Army commander Ahmed Gaïd Salah Thursday brushed aside calls by the opposition to take control of the country in a bid to end the seemingly power vacuum at the head of the country as many doubt President AbdelAziz Bouteflika rules the North African country.
Salah in a speech in Constantine, Northeastern Algeria, noted that the army will not interfere in the political affairs of the country and will remain loyal to the constitution, El Watan reports.
“The National Popular Army (NAP) will remain a republican army, committed to defend the national sovereignty and the territorial integrity of the country, protect the independence,” he added.
The opposition had urged the army to use article 102 of the constitution on the ground of power vacuum to seize power in order to set order and reorganize the North African country.
Salah in 2011 pledged loyalty to the constitution rejecting the calls urging him to topple President Bouteflika.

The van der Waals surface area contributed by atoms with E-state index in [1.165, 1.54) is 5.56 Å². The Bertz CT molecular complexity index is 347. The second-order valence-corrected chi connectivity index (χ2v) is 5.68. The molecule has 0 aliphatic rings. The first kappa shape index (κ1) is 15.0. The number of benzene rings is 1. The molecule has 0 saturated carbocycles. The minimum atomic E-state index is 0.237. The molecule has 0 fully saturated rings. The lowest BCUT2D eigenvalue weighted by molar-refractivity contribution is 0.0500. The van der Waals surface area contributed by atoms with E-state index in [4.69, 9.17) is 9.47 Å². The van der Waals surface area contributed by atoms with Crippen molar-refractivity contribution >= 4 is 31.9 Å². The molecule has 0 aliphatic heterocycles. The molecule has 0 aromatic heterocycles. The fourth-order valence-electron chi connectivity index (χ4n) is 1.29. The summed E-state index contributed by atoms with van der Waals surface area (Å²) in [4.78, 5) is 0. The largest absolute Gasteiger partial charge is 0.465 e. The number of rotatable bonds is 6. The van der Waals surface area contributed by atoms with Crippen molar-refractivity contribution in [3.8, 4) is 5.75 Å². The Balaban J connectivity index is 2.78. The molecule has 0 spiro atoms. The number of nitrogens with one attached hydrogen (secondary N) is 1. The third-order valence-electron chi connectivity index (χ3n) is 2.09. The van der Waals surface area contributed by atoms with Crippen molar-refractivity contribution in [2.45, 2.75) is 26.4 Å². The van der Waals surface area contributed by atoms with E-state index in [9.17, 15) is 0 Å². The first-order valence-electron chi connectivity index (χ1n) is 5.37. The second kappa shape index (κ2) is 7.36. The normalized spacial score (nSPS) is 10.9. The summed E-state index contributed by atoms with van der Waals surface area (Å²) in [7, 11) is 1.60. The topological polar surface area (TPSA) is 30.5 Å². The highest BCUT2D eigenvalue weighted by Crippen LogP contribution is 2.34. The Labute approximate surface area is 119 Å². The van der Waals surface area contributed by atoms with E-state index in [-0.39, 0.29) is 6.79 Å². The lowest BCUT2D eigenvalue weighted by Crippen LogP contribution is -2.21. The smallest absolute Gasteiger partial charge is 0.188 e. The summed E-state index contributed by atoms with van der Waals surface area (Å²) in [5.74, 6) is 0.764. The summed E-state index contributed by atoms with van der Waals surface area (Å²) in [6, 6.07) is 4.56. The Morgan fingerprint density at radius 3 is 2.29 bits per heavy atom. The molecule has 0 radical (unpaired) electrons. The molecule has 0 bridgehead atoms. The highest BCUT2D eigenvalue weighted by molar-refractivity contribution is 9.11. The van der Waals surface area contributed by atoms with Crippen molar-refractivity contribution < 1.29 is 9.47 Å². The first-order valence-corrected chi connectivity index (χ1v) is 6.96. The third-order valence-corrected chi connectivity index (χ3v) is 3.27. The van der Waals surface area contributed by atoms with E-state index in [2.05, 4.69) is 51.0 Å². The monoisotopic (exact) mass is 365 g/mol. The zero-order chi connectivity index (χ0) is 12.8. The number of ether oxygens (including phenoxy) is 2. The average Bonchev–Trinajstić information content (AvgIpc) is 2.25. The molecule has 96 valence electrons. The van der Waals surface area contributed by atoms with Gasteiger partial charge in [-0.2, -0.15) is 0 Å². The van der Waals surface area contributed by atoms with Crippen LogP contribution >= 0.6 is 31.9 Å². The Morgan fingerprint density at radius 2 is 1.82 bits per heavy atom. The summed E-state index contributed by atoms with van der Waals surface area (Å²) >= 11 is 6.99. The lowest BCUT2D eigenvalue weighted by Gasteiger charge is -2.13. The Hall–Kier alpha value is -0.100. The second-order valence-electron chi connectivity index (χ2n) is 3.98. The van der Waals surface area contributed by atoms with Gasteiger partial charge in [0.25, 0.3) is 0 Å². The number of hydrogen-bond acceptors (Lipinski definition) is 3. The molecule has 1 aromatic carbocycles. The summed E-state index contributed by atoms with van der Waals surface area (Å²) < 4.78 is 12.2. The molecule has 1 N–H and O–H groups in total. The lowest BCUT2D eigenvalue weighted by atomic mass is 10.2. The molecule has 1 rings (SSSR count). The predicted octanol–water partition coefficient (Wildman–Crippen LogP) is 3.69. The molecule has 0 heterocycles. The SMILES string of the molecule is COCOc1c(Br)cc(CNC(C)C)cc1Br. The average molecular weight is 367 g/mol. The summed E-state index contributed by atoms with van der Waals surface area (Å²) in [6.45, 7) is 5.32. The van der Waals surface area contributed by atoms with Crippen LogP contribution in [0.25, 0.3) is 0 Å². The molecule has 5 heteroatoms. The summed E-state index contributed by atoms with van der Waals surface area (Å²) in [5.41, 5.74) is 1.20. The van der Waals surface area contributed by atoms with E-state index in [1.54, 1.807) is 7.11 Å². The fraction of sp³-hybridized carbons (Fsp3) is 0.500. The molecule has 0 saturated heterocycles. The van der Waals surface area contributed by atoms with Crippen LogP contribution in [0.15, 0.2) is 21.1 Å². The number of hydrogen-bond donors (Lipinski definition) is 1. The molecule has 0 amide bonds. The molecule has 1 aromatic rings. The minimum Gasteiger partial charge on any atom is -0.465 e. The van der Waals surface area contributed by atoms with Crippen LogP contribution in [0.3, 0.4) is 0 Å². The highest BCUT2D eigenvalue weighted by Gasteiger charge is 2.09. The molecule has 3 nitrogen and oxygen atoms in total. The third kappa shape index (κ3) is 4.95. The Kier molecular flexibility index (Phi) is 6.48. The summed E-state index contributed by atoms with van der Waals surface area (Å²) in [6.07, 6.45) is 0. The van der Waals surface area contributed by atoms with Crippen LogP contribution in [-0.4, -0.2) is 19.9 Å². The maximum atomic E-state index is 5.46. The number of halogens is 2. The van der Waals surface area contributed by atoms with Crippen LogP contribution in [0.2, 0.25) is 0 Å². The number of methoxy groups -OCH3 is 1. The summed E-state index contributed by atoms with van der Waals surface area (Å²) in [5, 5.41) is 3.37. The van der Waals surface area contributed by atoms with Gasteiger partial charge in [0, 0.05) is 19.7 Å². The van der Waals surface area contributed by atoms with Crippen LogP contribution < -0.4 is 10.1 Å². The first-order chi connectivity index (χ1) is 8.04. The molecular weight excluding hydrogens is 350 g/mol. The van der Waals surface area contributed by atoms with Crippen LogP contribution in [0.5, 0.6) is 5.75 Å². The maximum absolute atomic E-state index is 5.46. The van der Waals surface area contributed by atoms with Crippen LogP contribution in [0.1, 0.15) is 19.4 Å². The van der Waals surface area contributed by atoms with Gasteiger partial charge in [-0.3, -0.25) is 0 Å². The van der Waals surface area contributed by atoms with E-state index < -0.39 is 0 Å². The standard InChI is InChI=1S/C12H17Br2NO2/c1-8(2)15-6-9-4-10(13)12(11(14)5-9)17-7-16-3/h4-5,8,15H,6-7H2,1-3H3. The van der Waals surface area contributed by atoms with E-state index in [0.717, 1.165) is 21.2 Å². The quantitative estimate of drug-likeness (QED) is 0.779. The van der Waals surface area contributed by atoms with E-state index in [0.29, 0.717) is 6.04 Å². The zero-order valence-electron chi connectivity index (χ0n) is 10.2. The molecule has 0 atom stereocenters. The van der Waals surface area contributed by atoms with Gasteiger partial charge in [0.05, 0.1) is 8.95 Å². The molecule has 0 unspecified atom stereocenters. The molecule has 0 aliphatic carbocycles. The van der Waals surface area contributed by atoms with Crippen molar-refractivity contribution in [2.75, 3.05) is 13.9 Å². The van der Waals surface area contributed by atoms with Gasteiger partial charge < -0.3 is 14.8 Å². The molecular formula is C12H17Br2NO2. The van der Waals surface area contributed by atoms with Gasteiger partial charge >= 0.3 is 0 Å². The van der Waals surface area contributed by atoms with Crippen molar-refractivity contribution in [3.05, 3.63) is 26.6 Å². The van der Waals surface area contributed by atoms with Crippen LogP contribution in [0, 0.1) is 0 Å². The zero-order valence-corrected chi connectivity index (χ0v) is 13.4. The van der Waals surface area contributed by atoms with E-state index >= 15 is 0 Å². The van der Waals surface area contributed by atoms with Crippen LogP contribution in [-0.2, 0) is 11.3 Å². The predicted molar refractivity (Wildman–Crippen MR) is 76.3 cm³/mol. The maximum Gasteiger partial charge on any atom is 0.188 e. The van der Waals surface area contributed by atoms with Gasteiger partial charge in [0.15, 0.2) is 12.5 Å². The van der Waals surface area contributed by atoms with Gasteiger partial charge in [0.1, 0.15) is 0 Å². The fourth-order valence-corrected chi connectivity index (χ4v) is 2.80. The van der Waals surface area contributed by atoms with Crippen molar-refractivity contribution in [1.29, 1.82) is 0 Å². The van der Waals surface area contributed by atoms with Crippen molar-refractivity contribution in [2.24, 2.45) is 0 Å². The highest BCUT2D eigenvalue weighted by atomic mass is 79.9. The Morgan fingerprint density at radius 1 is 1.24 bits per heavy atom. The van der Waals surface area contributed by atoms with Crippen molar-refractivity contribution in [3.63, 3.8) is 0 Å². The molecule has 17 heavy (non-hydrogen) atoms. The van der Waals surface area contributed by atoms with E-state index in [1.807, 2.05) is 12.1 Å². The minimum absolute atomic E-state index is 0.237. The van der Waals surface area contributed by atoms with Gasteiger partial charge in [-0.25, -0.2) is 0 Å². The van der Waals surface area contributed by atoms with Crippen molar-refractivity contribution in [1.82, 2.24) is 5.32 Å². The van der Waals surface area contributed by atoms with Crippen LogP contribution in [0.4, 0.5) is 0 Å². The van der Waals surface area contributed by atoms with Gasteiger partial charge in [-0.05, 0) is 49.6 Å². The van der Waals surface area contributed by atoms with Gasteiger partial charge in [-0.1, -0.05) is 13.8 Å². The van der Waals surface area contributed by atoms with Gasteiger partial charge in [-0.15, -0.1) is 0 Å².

Algeria has been in a state of political crisis since President Bouteflika suffered a stroke in 2013 that stuck him in a wheelchair.
Unable to make public appearances, the president’s health condition triggered speculations and increased the power struggle amidst a deteriorating economic situation.
More questions have been raised this month after Abdulmajeed Tabboun appointed as Prime Minister on May 24 was fired last week and replaced by Ahmed Ouyahia; a veteran politician and close aid of the ailing Algerian President.
Critics doubt the sacking was ordered by the President, arguing that Tabboun was fired under the instructions of business tycoons in the President’s entourage.